Former execs at NETeller plead guilty to handling illegal online gambling transactions; shares suspended, chairman steps down

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The two founders of NETeller, a popular online payment service, are now facing jail time after pleading guilty to brokering illegal online gambling transactions, the FBI said earlier this week.

The company has suspended trading of its stock, and the current chairman of the board has resigned, NETeller said today.

John David Lefebvre, a founder and former president of the NETeller Group, admitted that he and co-founder Steven Lawrence conspired with others to promote illegal gambling by providing payment services in the United States to offshore Internet gambling businesses.

Lefebvre now faces up to five years in jail, a $250,000 fine, and the forfeiture of $100 million that is now considered ill-gotten gains. Lawrence, who pleaded guilty to the same conspiracy on June 29, is also responsible for paying the $100 million.

NETeller, an Isle of Man-based company that handles transactions for millions of customers in some 160 countries, has suspended the trading of its shares on the London Stock Exchange's AIM market. Earlier today, the company accepted the resignation of Gord Herman as executive chairman and director, who said he wishes to "concentrate on personal matters." Dale Johnson, non-executive director, will assume the role of non-executive chairman.

The company says that Lefebvre and Lawrence, who left the firm in 2004, have nothing to do with its current operations.

In his allocution, Lefebvre admitted that NETeller had provided payment services to Internet gambling businesses located outside the United States, enabling those businesses to take bets from gamblers in the U.S., where such betting is illegal. Lefebvre admitted that he knew the company's activity was illegal and that his conduct was wrong.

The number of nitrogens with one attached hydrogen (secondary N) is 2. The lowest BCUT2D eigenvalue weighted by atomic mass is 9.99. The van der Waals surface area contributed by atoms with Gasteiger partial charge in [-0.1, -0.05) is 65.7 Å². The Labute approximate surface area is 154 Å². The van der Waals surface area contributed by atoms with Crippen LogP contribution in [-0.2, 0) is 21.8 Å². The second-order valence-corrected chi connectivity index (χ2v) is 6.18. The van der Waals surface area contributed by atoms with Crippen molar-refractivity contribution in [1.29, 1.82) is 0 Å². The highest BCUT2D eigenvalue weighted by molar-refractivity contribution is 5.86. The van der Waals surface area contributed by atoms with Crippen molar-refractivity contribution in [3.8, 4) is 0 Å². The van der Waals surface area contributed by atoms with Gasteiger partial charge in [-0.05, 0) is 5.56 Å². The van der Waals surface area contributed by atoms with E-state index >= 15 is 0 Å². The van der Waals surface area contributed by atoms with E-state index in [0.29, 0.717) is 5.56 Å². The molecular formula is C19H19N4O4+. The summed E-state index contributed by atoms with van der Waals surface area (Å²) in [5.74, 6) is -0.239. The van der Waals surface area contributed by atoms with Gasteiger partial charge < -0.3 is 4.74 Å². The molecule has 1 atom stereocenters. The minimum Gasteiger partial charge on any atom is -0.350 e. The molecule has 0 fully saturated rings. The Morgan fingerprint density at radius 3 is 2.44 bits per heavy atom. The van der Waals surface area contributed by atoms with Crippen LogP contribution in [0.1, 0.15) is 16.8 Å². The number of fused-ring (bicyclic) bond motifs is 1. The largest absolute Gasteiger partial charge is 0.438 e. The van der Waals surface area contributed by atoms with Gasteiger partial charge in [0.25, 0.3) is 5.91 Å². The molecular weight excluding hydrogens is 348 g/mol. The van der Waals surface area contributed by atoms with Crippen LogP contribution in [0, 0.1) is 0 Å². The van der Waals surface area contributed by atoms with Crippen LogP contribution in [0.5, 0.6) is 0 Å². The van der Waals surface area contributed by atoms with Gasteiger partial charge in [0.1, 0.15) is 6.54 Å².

The investigation came to a head earlier this year, when law enforcement agencies seized some $55 million in assets belonging to NETeller's U.S. customers. The company said today that it will begin redistributing those funds to the customers, once the investigation has been finalized.

The company continues to handle online transactions for customers in non-U.S. countries. Officials say they do not know when the company's stock will begin trading again.

— Tim Wilson, Site Editor, Dark Reading

About the Author(s)

Tim Wilson, Editor in Chief, Dark Reading


Tim Wilson is Editor in Chief and co-founder of Dark, UBM Tech's online community for information security professionals. He is responsible for managing the site, assigning and editing content, and writing breaking news stories. Wilson has been recognized as one of the top cyber security journalists in the US in voting among his peers, conducted by the SANS Institute. In 2011 he was named one of the 50 Most Powerful Voices in Security by SYS-CON Media.

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